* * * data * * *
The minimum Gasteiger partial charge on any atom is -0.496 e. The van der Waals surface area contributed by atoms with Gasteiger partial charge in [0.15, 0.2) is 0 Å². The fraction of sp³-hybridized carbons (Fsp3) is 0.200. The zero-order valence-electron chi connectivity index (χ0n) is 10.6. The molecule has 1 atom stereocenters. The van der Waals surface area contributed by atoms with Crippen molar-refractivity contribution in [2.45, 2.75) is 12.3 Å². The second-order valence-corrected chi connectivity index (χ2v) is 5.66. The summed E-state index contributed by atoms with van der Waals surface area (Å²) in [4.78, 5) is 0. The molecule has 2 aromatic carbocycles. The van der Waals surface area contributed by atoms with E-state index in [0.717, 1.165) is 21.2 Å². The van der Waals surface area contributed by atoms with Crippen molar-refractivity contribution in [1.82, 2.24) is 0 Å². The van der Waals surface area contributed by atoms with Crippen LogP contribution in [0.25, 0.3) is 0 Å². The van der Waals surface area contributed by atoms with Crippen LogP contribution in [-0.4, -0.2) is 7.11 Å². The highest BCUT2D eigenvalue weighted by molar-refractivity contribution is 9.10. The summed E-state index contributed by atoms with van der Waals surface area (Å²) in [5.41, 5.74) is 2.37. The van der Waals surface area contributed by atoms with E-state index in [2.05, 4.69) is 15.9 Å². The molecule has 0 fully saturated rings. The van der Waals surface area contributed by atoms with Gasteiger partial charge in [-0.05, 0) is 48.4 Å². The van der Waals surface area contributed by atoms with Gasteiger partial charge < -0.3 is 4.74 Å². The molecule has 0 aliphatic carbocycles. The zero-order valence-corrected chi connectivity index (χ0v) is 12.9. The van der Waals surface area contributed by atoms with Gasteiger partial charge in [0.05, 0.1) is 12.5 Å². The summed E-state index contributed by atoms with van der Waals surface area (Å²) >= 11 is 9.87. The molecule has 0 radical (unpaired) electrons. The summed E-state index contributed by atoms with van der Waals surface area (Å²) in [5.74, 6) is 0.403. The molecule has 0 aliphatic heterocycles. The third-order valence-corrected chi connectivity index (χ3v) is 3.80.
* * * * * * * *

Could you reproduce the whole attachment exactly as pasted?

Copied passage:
The minimum Gasteiger partial charge on any atom is -0.496 e. The van der Waals surface area contributed by atoms with Gasteiger partial charge in [0.15, 0.2) is 0 Å². The fraction of sp³-hybridized carbons (Fsp3) is 0.200. The zero-order valence-electron chi connectivity index (χ0n) is 10.6. The molecule has 1 atom stereocenters. The van der Waals surface area contributed by atoms with Crippen molar-refractivity contribution in [2.45, 2.75) is 12.3 Å². The second-order valence-corrected chi connectivity index (χ2v) is 5.66. The summed E-state index contributed by atoms with van der Waals surface area (Å²) in [4.78, 5) is 0. The molecule has 2 aromatic carbocycles. The van der Waals surface area contributed by atoms with E-state index in [0.717, 1.165) is 21.2 Å². The van der Waals surface area contributed by atoms with Crippen molar-refractivity contribution in [1.82, 2.24) is 0 Å². The van der Waals surface area contributed by atoms with Crippen LogP contribution in [0.25, 0.3) is 0 Å². The van der Waals surface area contributed by atoms with Crippen LogP contribution in [-0.4, -0.2) is 7.11 Å². The highest BCUT2D eigenvalue weighted by molar-refractivity contribution is 9.10. The summed E-state index contributed by atoms with van der Waals surface area (Å²) in [5.41, 5.74) is 2.37. The van der Waals surface area contributed by atoms with E-state index in [2.05, 4.69) is 15.9 Å². The molecule has 0 fully saturated rings. The van der Waals surface area contributed by atoms with Gasteiger partial charge in [-0.05, 0) is 48.4 Å². The van der Waals surface area contributed by atoms with Gasteiger partial charge < -0.3 is 4.74 Å². The molecule has 0 aliphatic carbocycles. The zero-order valence-corrected chi connectivity index (χ0v) is 12.9. The van der Waals surface area contributed by atoms with Gasteiger partial charge in [0.05, 0.1) is 12.5 Å². The summed E-state index contributed by atoms with van der Waals surface area (Å²) >= 11 is 9.87. The molecule has 0 radical (unpaired) electrons. The summed E-state index contributed by atoms with van der Waals surface area (Å²) in [5.74, 6) is 0.403. The molecule has 0 aliphatic heterocycles. The third-order valence-corrected chi connectivity index (χ3v) is 3.80.